Because we’re all terrible at breaking down our work.

Most of the teams I’ve worked on have been not so great at breaking down the work that lands on the development backlog. There are plenty of resources out there on what stories are, and multiple different ways of writing them. There’s also articles written about different story splitting techniques. I couldn’t find anything out there about deliberately applying the theory however so I thought I’d write something.

Before I dive in, lets start with some definitions

Epic – Also known as a “very big” story, that is unlikely to be completed in a single sprint or planning cycle. Would normally be broken down into several stories before being pulled onto a backlog. Epics can also be used for defining the main focus of a development team for a series of sprints.

Story – A smaller piece of work that can fit into a sprint or planning cycle specifically aimed at providing value to the end user and/or the customer. It can be good to apply the INVEST criteria to any story that you’re writing or at the very least include some acceptance criteria to define when a story is complete. Typically a story would be written in non-technical language to make it accessible for all interested parties to discuss. There are lots of different ways to write stories, Here’s a link to some sample formats.

Task – Pieces of a story that describe how the story is going to be achieved. These are usually written by the people doing the work. They should generally be short lived and completed within the sprint or planning cycle.

Splitting patterns

When examining a story (or an epic), you’re going to need to break it down. This has already been written about in much more detail over here. To keep things simple, I’ve summarized some of the commons ones:

  • Most difficult bit first (What’s the hardest piece of the story to solve?)
  • Simple case first (What’s the simple solution to the story?)
  • Functional first (Make it work, worry about performance later.)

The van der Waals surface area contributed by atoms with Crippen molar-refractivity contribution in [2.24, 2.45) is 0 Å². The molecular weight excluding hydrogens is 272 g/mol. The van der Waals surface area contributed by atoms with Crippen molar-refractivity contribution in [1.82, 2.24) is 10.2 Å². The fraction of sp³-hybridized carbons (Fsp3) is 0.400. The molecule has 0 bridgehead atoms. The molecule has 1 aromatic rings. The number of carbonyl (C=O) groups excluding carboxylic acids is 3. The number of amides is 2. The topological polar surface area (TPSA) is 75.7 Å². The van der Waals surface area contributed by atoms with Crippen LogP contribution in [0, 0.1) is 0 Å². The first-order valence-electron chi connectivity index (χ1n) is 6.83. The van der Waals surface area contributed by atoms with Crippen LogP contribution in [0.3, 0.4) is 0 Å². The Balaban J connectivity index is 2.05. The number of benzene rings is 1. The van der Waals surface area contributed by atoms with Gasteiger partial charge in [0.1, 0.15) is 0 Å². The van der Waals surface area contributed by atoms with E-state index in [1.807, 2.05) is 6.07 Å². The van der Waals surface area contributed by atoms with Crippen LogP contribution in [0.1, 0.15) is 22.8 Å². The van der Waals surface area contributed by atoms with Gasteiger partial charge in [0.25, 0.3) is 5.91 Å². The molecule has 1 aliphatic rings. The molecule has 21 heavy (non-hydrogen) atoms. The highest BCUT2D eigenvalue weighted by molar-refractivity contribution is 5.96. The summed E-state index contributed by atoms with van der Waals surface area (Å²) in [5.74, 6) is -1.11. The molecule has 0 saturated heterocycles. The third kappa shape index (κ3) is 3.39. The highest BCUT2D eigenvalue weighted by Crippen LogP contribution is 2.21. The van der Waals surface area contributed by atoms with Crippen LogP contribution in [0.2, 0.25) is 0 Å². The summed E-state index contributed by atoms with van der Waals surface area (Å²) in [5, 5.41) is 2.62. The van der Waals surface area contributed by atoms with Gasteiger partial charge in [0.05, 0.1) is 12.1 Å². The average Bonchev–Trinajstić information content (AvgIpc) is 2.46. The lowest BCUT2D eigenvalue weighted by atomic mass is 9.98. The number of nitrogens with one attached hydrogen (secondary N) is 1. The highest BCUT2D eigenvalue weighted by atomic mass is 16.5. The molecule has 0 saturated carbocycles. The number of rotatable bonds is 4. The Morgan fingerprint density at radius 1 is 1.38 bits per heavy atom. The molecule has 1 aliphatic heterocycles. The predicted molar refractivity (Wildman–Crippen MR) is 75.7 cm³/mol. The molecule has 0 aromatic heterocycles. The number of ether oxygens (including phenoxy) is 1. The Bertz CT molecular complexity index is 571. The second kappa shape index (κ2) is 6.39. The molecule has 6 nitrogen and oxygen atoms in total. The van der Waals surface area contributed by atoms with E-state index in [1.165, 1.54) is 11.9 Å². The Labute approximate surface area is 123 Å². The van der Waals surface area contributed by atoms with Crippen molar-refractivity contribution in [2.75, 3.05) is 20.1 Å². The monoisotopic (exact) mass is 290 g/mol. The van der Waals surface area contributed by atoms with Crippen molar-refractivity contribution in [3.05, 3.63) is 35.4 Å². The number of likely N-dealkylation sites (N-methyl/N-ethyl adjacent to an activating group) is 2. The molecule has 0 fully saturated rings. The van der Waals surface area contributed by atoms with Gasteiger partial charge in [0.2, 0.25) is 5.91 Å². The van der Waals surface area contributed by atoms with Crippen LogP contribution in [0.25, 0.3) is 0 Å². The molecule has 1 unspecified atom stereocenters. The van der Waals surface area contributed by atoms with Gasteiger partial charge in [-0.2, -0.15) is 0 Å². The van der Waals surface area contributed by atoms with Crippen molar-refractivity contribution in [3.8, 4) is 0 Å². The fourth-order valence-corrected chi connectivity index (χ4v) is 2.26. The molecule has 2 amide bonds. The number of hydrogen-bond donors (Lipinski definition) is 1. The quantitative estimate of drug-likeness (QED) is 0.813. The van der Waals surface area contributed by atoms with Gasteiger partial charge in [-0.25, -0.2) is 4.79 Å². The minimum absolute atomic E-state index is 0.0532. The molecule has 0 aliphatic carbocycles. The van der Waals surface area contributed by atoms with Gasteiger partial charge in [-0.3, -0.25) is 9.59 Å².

• User flow (What’s the first thing the user does. What’s after that?)
  • Per use case (What does user A want to achieve? User B?)
  • Per operation (buy a subscription, change a subscription, cancel a subscription)
  • Spike (What questions do you need to answer in order to know more about the solution?)

This is great! We now have some lines of thought we can use to think about our stories. We need to practice using these deliberately so as to get used to using them naturally and to ensure we don’t fall into the trap of using one or two of them over and over again.

Kata

Much in the same way as you’d practice different coding techniques in a coding kata, you can practice breaking down stories into tasks in a similar way. There is a little preparation to do in advance of your task break down kata.

Before you start, you’ll need to define some problems to split up. The problems should be large enough that they can be solved with multiple steps. Some examples might be:

  • Make a banana split
  • Go on holiday abroad
  • Buy something from an online store
  • Set up a new computer for a relative
  • Organize a party.

Try to work out if your problem is an epic or a story. If you’ve picked an epic, can you split it and write each story against the INVEST mnemonic? You want to end up with a few stories that can the broken down during the task break down kata.

Running the session

Split up in to groups of 2-3. Participants should be anyone that needs practice breaking down stories into tasks. If you can, try to make sure there is a mix of disciplines breaking down the selected story.

Choose a splitting pattern from above or from elsewhere, then take 10-15 minutes to apply the pattern to break down one of the stories. After you’ve applied the pattern, try to think around the edges and work out what was missed. What else needs to be included to make the story “complete”?

If you have lots of participants, compare and contrast results with other groups in the kata. Once you’re done you can try splitting the same problem again using a different pattern or use the same pattern on a different problem. Some problems will lend themselves better to one type of splitting pattern that others. Just keep practicing and you’ll get better at knowing which pattern to use for what kinds of problem.

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Different ways to write agile stories

Stories are a way for development teams to express the work that they’re doing. Too often I see teams that either use just one way to do this or don’t use any format at all. I thought I’d collect some links to some different story formats for capturing development work. I’m not saying one way is better than others, I’m just presenting some options from around the web. If you have others, please feel free to leave them in the comments.

The Classic

As a <type of user>, I want <some goal> so that <some reason>

Job Story

When _____ , I want to _____ , so I can _____ .

Feature Driven Development (FDD)

<action> the <result> <by|for|of|to> <object>

I.E. – Estimate the closing price of stock

Hypothesis Driven Development (HDD)

We believe that <this capability> Will result in <this outcome> We will know we have succeeded <We see this measurable signal>